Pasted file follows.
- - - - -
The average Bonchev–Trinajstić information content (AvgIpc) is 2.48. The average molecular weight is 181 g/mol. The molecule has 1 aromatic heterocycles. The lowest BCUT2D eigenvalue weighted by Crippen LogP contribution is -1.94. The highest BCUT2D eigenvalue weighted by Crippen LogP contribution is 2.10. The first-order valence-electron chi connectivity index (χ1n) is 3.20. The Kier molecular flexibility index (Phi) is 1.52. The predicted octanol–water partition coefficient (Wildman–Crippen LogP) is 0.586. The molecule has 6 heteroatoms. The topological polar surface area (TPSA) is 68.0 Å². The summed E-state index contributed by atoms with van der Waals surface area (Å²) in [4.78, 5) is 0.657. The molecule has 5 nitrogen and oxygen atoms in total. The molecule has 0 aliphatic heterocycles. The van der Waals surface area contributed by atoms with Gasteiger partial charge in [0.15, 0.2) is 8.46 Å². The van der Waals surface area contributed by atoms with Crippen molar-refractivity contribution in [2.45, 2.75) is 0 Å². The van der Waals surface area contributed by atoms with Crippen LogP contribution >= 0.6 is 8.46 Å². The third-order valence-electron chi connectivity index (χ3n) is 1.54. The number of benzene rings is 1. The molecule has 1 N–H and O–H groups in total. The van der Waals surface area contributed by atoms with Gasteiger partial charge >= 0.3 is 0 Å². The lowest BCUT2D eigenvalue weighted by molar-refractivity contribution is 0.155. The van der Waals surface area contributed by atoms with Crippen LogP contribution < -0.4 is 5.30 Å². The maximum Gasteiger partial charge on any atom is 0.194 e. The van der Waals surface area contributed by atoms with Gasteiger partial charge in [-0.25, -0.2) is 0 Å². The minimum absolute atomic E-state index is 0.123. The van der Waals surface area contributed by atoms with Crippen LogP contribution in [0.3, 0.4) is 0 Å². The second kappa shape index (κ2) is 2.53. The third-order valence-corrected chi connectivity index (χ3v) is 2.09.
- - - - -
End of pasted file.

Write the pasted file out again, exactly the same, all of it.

The average Bonchev–Trinajstić information content (AvgIpc) is 2.48. The average molecular weight is 181 g/mol. The molecule has 1 aromatic heterocycles. The lowest BCUT2D eigenvalue weighted by Crippen LogP contribution is -1.94. The highest BCUT2D eigenvalue weighted by Crippen LogP contribution is 2.10. The first-order valence-electron chi connectivity index (χ1n) is 3.20. The Kier molecular flexibility index (Phi) is 1.52. The predicted octanol–water partition coefficient (Wildman–Crippen LogP) is 0.586. The molecule has 6 heteroatoms. The topological polar surface area (TPSA) is 68.0 Å². The summed E-state index contributed by atoms with van der Waals surface area (Å²) in [4.78, 5) is 0.657. The molecule has 5 nitrogen and oxygen atoms in total. The molecule has 0 aliphatic heterocycles. The van der Waals surface area contributed by atoms with Gasteiger partial charge in [0.15, 0.2) is 8.46 Å². The van der Waals surface area contributed by atoms with Crippen molar-refractivity contribution in [2.45, 2.75) is 0 Å². The van der Waals surface area contributed by atoms with Crippen LogP contribution >= 0.6 is 8.46 Å². The third-order valence-electron chi connectivity index (χ3n) is 1.54. The number of benzene rings is 1. The molecule has 1 N–H and O–H groups in total. The van der Waals surface area contributed by atoms with Gasteiger partial charge >= 0.3 is 0 Å². The lowest BCUT2D eigenvalue weighted by molar-refractivity contribution is 0.155. The van der Waals surface area contributed by atoms with Crippen LogP contribution < -0.4 is 5.30 Å². The maximum Gasteiger partial charge on any atom is 0.194 e. The van der Waals surface area contributed by atoms with Gasteiger partial charge in [-0.25, -0.2) is 0 Å². The minimum absolute atomic E-state index is 0.123. The van der Waals surface area contributed by atoms with Crippen LogP contribution in [0.3, 0.4) is 0 Å². The second kappa shape index (κ2) is 2.53. The third-order valence-corrected chi connectivity index (χ3v) is 2.09.